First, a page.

On February 3, 2015, the young people of Cameroon lost one of their most passionate, indefatigable, and strategic champions, and the International Women’s Health Coalition lost a long-time partner. Damaris Mounlom, Coordinator at FESADE (Femmes-Santé-Développement, or Women, Health, and Development) worked tirelessly to protect and promote the sexual and reproductive health and rights of young people in Cameroon as well as in other parts of Francophone Africa.
As Coordinator, Damaris brought to FESADE her long and distinguished experience in training nurses and other health personnel in the national health services school and her enormous network of connections to policy-makers, ministry programmers, and public and private sector practitioners across the country (many loyal former students).
IWHC began its partnership with Damaris and FESADE in 1994, when a first grant was made to support the development of a sexuality education curriculum that covered issues such as anatomy, self-esteem, leadership, and traditional practices. The curriculum was tested over a four-year period with 125 adolescents at their Center for Youth in Yaoundé. A second curriculum which substantially expanded on the first and featured a stronger sexuality and gender equality focus was endorsed in 2007 by government health and education ministries, and piloted in more than 60 schools in two regions.
As a parent herself, Damaris recognized the need to strengthen communication between parents and youth around issues of adolescent sexuality and reproductive health. The FESADE team developed a companion curriculum for parents of students receiving sexuality education to both allay their fears about what their children would be taught and to educate the parents themselves.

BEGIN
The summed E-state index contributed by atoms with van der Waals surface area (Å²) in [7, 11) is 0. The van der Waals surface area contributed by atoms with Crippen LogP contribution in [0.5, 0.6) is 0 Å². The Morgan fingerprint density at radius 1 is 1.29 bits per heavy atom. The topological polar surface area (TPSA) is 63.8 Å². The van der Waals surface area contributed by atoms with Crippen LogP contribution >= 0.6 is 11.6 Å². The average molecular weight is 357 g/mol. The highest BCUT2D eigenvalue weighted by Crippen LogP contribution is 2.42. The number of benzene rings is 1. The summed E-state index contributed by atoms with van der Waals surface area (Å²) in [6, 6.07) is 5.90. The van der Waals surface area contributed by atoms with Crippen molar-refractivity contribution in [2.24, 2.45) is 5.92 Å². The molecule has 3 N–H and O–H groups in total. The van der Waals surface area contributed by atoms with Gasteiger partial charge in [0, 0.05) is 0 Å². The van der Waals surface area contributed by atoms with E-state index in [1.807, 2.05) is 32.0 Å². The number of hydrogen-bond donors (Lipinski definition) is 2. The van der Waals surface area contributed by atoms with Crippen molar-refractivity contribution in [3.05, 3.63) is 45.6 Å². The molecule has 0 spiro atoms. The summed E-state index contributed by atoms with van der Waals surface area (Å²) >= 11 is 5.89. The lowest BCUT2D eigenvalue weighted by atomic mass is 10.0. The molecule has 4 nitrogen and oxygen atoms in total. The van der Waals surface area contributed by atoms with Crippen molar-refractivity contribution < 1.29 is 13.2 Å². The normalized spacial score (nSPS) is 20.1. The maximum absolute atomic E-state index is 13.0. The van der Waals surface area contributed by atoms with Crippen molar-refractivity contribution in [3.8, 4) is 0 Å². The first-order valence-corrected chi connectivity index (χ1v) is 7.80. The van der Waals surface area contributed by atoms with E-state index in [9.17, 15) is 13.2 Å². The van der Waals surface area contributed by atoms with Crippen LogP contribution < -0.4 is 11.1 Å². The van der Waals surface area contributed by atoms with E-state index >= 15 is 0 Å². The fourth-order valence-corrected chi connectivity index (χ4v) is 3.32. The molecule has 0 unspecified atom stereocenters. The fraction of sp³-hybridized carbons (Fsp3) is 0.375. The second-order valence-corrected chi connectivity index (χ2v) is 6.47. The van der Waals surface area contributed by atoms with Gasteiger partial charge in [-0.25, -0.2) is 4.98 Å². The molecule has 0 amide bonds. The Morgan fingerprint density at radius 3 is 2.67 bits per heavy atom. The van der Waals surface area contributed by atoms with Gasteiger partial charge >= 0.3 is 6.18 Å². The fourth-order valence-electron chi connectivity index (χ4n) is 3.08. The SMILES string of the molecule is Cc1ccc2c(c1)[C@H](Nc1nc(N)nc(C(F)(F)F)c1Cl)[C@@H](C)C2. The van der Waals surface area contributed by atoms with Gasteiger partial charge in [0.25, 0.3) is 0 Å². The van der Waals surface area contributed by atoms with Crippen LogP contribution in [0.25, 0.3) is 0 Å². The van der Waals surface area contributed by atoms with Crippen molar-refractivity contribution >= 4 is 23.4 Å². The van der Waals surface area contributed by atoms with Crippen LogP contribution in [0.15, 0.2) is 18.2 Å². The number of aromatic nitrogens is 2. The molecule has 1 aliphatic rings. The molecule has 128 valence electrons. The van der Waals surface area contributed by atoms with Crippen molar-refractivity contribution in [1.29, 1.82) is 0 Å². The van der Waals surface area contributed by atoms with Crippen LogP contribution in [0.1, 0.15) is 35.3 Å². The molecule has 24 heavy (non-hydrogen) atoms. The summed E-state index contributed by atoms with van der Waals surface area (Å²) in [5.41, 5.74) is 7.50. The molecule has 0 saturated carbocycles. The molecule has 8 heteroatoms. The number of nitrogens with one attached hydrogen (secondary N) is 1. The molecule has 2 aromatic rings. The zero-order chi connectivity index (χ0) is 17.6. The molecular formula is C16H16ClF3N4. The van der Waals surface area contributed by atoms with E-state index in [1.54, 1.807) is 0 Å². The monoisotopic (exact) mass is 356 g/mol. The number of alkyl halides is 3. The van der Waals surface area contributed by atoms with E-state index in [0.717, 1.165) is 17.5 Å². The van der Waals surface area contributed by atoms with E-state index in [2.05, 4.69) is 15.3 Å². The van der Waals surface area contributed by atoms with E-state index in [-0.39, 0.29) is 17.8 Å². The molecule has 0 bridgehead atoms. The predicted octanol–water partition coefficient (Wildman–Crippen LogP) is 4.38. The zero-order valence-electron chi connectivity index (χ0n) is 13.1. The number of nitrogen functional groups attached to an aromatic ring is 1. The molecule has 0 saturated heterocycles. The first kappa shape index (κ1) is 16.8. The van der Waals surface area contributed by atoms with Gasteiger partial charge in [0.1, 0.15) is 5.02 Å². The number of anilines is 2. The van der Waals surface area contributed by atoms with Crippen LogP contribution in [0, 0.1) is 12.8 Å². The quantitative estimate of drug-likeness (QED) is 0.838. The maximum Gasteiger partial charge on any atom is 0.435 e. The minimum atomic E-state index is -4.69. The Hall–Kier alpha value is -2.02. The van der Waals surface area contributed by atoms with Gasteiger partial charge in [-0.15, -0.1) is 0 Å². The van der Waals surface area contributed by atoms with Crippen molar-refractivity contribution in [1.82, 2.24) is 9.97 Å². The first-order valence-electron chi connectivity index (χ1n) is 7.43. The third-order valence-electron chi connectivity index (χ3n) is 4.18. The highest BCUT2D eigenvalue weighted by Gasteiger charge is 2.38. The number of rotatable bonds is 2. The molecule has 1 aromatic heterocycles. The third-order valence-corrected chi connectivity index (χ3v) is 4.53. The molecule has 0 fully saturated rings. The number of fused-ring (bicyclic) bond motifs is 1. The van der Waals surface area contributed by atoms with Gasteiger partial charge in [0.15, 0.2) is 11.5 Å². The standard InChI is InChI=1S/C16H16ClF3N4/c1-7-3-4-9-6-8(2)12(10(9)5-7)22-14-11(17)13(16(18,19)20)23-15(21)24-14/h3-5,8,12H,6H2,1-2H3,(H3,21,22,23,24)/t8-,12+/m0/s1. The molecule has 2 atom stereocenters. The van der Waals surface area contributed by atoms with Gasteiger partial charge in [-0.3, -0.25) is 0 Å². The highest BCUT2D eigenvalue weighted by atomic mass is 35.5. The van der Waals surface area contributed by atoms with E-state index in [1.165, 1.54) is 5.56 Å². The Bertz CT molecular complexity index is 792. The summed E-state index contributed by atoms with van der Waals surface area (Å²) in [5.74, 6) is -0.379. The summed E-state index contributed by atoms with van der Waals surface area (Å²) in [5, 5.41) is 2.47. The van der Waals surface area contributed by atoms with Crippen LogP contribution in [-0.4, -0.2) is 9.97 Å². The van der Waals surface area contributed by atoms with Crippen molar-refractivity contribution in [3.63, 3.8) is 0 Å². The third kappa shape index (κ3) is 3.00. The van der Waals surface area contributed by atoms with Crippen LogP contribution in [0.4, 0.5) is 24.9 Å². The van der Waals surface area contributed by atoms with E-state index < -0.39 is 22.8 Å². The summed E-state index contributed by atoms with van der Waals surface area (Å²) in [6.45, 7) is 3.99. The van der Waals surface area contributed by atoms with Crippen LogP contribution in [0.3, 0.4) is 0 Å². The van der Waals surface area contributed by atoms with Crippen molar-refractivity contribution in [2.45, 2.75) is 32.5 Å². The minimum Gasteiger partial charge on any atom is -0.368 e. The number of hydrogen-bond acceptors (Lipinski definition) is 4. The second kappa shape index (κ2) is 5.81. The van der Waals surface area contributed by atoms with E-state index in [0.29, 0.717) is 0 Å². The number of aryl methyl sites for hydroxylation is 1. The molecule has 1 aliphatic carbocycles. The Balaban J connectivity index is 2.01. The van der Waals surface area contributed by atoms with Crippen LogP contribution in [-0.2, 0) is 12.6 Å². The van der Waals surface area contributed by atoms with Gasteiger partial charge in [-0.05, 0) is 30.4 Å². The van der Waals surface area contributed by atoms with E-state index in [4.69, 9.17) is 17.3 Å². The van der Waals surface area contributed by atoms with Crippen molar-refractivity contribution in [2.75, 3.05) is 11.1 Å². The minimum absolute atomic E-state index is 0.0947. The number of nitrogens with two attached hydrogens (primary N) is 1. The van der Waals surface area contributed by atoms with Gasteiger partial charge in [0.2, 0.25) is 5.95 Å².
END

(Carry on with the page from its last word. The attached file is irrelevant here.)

Damaris was gracious, quick to laugh—including at herself—genuinely delighted and proud of the work of the young peers and other allied groups which linked FESADE to rural communities. When I would visit, she made sure that I was well taken care of, offered a driver, fed me traditional Cameroonian fare, and shared the wisdom of a woman and grandmother who had seen much change in her country. When my son was born, she sent both brilliantly colored baby clothes in traditional prints and a local instrument which served as a tiny guitar but also an educational tool about her country and work.
She will be greatly missed, but she leaves an enormous and strong legacy and several generations of equally well-trained and passionate advocates.